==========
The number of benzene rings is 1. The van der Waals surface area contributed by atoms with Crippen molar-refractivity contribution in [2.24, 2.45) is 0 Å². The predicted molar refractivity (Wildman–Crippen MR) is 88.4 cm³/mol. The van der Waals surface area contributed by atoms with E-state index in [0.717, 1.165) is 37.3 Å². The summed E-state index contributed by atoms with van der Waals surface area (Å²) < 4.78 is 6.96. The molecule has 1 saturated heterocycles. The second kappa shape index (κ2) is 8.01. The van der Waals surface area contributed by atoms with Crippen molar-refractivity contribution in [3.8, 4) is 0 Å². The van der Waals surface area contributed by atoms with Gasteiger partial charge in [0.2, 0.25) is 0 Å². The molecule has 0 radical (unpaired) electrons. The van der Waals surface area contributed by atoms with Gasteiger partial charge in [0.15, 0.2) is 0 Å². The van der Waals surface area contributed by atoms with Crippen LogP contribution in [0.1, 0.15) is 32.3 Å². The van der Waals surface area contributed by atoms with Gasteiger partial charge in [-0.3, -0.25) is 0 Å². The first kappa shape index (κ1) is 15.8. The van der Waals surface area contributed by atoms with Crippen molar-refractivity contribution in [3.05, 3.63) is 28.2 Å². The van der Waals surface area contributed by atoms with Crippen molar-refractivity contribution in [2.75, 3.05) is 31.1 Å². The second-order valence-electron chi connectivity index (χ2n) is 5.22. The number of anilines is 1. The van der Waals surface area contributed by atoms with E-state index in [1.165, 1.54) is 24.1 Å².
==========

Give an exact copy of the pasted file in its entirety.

The number of benzene rings is 1. The van der Waals surface area contributed by atoms with Crippen molar-refractivity contribution in [2.24, 2.45) is 0 Å². The predicted molar refractivity (Wildman–Crippen MR) is 88.4 cm³/mol. The van der Waals surface area contributed by atoms with E-state index in [0.717, 1.165) is 37.3 Å². The summed E-state index contributed by atoms with van der Waals surface area (Å²) < 4.78 is 6.96. The molecule has 1 saturated heterocycles. The second kappa shape index (κ2) is 8.01. The van der Waals surface area contributed by atoms with Crippen molar-refractivity contribution in [3.8, 4) is 0 Å². The van der Waals surface area contributed by atoms with Gasteiger partial charge in [0.2, 0.25) is 0 Å². The molecule has 0 radical (unpaired) electrons. The van der Waals surface area contributed by atoms with Gasteiger partial charge in [0.15, 0.2) is 0 Å². The van der Waals surface area contributed by atoms with Crippen LogP contribution in [0.1, 0.15) is 32.3 Å². The van der Waals surface area contributed by atoms with Gasteiger partial charge in [-0.3, -0.25) is 0 Å². The first kappa shape index (κ1) is 15.8. The van der Waals surface area contributed by atoms with Crippen molar-refractivity contribution in [3.05, 3.63) is 28.2 Å². The van der Waals surface area contributed by atoms with Crippen molar-refractivity contribution in [2.75, 3.05) is 31.1 Å². The second-order valence-electron chi connectivity index (χ2n) is 5.22. The number of anilines is 1. The van der Waals surface area contributed by atoms with E-state index in [1.165, 1.54) is 24.1 Å².